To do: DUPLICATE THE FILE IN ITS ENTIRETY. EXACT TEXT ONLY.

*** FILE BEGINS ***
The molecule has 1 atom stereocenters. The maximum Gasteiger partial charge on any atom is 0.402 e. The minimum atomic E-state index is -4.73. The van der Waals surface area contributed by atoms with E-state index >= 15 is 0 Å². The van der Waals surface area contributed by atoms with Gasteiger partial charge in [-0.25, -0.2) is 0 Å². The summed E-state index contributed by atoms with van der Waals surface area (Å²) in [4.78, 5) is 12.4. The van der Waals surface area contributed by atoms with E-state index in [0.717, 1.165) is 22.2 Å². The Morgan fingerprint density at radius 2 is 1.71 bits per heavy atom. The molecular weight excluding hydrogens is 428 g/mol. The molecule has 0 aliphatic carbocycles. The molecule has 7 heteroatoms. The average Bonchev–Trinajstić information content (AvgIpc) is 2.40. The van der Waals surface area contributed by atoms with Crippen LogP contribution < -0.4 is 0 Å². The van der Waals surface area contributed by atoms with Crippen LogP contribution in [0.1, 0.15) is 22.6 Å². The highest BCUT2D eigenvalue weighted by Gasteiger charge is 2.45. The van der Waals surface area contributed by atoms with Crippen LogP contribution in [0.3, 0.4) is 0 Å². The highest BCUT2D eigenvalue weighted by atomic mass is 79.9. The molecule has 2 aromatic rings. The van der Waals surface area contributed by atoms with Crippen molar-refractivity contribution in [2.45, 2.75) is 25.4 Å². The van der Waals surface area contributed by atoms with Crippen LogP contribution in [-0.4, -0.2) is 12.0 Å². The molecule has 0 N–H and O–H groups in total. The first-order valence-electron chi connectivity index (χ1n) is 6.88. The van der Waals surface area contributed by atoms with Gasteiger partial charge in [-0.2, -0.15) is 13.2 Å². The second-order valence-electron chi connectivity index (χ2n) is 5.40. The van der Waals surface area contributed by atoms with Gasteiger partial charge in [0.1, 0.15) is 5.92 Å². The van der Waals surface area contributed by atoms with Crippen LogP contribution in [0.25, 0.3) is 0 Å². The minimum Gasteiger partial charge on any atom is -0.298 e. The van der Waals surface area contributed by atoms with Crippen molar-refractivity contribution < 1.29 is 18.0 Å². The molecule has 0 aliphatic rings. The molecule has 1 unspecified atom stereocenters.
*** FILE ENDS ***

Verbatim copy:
The molecule has 1 atom stereocenters. The maximum Gasteiger partial charge on any atom is 0.402 e. The minimum atomic E-state index is -4.73. The van der Waals surface area contributed by atoms with E-state index >= 15 is 0 Å². The van der Waals surface area contributed by atoms with Gasteiger partial charge in [-0.25, -0.2) is 0 Å². The summed E-state index contributed by atoms with van der Waals surface area (Å²) in [4.78, 5) is 12.4. The van der Waals surface area contributed by atoms with E-state index in [0.717, 1.165) is 22.2 Å². The Morgan fingerprint density at radius 2 is 1.71 bits per heavy atom. The molecular weight excluding hydrogens is 428 g/mol. The molecule has 0 aliphatic carbocycles. The molecule has 7 heteroatoms. The average Bonchev–Trinajstić information content (AvgIpc) is 2.40. The van der Waals surface area contributed by atoms with Crippen LogP contribution < -0.4 is 0 Å². The van der Waals surface area contributed by atoms with Crippen LogP contribution in [0.1, 0.15) is 22.6 Å². The highest BCUT2D eigenvalue weighted by Gasteiger charge is 2.45. The van der Waals surface area contributed by atoms with Crippen LogP contribution in [0.3, 0.4) is 0 Å². The highest BCUT2D eigenvalue weighted by atomic mass is 79.9. The molecule has 2 aromatic rings. The van der Waals surface area contributed by atoms with Crippen molar-refractivity contribution in [2.45, 2.75) is 25.4 Å². The van der Waals surface area contributed by atoms with Crippen LogP contribution in [-0.4, -0.2) is 12.0 Å². The molecule has 0 N–H and O–H groups in total. The first-order valence-electron chi connectivity index (χ1n) is 6.88. The van der Waals surface area contributed by atoms with Gasteiger partial charge in [-0.2, -0.15) is 13.2 Å². The second-order valence-electron chi connectivity index (χ2n) is 5.40. The van der Waals surface area contributed by atoms with Gasteiger partial charge in [0.1, 0.15) is 5.92 Å². The van der Waals surface area contributed by atoms with Crippen LogP contribution in [0.25, 0.3) is 0 Å². The minimum Gasteiger partial charge on any atom is -0.298 e. The van der Waals surface area contributed by atoms with Crippen molar-refractivity contribution < 1.29 is 18.0 Å². The molecule has 0 aliphatic rings. The molecule has 1 unspecified atom stereocenters.